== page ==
The Place Where Music Goes

A professor once asked my class where music went when it was finished playing.  At the time, I remembered wondering if it mattered whether or not the music was live.  Was concert music different from recorded music?  It feels different, but I’m sure my professor wasn’t hoping we’d spend the rest of class debating this aspect of her question.  Regardless, I realized after picturing concerts I had gone to, and music I listen to while I write, that she was still talking, and I was somehow missing thirty-two minutes of my life. I tend to think a lot about the questions that aren’t important.

Since then, I think a lot about time, music, memories, love and other things that disappear from our grasp without every physically touching us.  Where does it go?  When I ponder this, I picture a woman in a loose, spider-webby kind of white dress, sitting on a stage, playing a violin.  Music is visually flowing from the vibrating strings, like smoke from a candle through the air, towards the place where it goes.  That place. I follow it at first with my eyes, because it would be rude of me to get up in the middle of such a nice performance.  But I know the music is going to end soon, and I want to find out where it’s going before it’s gone.  So I follow it to a dark place behind the stage where I am following the chords with another part of my body, one that can see in the dark.  Perhaps this is my soul.  And then I am there.

I think it’s the place where seconds go when we finish living them, where memories reside when we’ve forgotten them.  It’s a room, like Hermione’s bag, endless, and forever filling with children’s laughter, strange dreams, sorrow and smiles.  Perhaps it’s where unicorns and dragons have decided to remain until time itself is finished and has been stuffed inside the room like uncoiled ribbon.  I think this room is found in that careful space between awake and sleeping, where dreams are just beginning to spark into existence.  It is kept safe between the lips of lovers and squeezed between the sighs of ecstasy that escape one’s lips during an orgasm.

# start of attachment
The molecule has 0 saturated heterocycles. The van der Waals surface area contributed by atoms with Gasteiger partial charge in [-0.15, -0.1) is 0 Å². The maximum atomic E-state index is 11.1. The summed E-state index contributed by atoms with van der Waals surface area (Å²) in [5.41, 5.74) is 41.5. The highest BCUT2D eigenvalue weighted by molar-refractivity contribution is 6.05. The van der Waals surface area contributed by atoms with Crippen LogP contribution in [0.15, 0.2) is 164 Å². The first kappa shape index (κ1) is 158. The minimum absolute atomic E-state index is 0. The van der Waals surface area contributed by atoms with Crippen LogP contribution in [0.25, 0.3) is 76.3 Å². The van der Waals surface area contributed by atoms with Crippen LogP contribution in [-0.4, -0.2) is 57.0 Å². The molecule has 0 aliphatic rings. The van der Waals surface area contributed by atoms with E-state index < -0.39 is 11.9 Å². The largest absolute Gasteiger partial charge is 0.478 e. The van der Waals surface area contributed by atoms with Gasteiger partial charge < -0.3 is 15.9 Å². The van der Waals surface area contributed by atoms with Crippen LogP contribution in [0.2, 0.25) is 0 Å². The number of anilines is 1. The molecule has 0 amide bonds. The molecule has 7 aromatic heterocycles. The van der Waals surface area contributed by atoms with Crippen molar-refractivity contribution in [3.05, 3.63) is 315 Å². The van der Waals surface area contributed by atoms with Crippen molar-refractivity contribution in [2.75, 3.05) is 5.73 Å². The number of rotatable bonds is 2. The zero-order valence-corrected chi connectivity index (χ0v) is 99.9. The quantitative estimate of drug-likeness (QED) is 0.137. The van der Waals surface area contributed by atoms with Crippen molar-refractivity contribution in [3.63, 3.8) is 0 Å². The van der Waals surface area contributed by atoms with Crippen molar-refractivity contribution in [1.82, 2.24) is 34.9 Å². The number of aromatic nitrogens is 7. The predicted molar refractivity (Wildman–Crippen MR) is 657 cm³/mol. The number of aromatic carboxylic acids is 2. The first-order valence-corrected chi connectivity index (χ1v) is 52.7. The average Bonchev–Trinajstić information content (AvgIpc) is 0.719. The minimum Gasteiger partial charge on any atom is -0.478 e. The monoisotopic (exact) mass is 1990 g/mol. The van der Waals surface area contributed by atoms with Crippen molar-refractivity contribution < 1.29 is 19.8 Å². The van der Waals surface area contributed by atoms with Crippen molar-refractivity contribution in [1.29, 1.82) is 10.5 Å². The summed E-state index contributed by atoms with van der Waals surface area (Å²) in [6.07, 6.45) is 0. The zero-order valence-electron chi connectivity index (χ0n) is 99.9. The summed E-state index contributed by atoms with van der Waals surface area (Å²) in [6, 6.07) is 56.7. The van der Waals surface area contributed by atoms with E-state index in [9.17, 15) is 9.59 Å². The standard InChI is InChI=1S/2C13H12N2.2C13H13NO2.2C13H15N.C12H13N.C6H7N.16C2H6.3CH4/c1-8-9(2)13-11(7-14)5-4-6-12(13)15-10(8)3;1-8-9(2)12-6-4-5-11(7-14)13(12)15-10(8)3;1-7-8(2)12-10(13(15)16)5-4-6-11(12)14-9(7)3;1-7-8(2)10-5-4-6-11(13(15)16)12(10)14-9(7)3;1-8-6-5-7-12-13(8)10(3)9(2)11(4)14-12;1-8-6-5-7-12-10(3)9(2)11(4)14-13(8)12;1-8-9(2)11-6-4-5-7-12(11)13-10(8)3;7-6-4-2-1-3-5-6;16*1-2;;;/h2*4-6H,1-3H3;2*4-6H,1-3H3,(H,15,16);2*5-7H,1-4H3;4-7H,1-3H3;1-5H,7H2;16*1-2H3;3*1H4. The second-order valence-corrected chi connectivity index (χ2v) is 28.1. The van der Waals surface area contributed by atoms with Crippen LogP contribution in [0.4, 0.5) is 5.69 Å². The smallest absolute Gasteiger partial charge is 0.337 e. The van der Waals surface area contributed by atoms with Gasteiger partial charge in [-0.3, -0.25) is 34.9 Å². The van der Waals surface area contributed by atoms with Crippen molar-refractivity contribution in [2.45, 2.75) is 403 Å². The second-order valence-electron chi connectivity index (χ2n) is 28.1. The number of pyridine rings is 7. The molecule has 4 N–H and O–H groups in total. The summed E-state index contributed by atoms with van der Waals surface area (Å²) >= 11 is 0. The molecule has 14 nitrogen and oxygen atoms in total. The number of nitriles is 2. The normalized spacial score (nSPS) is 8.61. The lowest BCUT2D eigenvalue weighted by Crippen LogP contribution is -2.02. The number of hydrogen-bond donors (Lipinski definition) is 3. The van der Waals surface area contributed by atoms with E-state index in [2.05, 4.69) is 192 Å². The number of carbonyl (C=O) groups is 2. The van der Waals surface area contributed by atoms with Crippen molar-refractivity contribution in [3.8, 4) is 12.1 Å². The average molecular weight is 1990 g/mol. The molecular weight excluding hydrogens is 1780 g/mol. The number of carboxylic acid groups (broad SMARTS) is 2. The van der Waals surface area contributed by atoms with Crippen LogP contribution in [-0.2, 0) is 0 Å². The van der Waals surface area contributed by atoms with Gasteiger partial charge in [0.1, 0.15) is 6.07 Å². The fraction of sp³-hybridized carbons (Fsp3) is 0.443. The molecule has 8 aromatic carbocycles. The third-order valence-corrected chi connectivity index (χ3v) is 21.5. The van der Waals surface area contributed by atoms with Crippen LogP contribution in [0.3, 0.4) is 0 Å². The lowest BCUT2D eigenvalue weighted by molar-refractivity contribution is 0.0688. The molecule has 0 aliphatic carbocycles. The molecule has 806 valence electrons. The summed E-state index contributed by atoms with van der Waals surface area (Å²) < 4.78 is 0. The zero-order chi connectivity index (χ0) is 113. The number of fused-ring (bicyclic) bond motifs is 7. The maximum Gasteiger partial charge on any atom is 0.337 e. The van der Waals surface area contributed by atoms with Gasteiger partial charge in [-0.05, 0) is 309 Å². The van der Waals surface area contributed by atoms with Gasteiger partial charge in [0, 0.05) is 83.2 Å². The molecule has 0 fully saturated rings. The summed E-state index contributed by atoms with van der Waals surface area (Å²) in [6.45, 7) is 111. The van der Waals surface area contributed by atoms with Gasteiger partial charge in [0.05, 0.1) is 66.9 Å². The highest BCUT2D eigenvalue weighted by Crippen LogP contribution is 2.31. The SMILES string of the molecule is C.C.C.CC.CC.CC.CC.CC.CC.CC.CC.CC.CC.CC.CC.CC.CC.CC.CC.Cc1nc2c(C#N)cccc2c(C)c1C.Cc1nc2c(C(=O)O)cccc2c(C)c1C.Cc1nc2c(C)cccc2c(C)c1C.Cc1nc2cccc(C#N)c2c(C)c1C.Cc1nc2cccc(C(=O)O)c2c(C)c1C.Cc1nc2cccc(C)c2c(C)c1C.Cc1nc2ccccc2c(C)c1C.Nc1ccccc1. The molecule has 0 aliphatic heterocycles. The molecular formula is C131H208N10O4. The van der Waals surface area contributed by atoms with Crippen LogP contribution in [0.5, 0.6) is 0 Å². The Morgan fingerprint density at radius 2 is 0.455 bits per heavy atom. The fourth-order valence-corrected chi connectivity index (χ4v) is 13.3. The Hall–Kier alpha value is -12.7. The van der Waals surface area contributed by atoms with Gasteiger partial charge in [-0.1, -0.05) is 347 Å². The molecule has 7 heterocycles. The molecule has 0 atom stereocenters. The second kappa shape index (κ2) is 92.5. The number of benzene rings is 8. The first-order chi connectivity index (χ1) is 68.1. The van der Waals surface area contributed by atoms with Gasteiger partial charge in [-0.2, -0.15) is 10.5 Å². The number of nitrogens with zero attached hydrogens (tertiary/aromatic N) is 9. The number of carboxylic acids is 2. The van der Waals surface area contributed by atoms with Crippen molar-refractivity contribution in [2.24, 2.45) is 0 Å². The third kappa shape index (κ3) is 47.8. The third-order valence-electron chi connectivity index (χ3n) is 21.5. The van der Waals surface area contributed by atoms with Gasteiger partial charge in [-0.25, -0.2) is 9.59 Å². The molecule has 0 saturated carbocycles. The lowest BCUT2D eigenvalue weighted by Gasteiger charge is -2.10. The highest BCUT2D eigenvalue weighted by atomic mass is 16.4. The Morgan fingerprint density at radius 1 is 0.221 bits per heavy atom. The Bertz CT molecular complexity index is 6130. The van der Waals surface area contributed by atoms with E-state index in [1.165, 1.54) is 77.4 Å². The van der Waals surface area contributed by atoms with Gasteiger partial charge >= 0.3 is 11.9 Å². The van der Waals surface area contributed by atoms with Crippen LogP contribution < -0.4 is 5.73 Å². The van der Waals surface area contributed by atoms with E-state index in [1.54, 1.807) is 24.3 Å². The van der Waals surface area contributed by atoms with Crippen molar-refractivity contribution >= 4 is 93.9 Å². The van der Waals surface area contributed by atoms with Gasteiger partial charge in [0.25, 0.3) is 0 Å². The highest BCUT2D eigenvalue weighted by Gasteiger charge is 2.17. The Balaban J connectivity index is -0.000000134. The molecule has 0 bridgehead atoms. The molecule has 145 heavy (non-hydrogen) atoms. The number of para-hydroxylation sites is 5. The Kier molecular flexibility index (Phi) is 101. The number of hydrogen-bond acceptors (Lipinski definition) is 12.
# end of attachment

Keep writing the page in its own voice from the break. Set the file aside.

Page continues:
If when we die we get to go to our own personal Heaven, I think I would like to go to this room, if only to visit it for a little while.  I can almost imagine the bliss of wrapping music around myself like passionate hugs from friends you haven’t seen in a very, very long time.  I picture the joy of seeing millions of film projectors playing memories that have been forgotten and abandoned.  And oh my stars, the library of discarded books that must be there.  Works of literature left behind, tossed away, unknown to the readers of the future–this room’s walls would be made of every ounce of happiness every felt by a human being.  It would be lit with every wish made on a star, in front of lit candles, and at specified moments during the night.  To die, and to stand in this room, watching every wonder and work from the first moment the universe ticked into being…perfection.

This is what I think about all the time.

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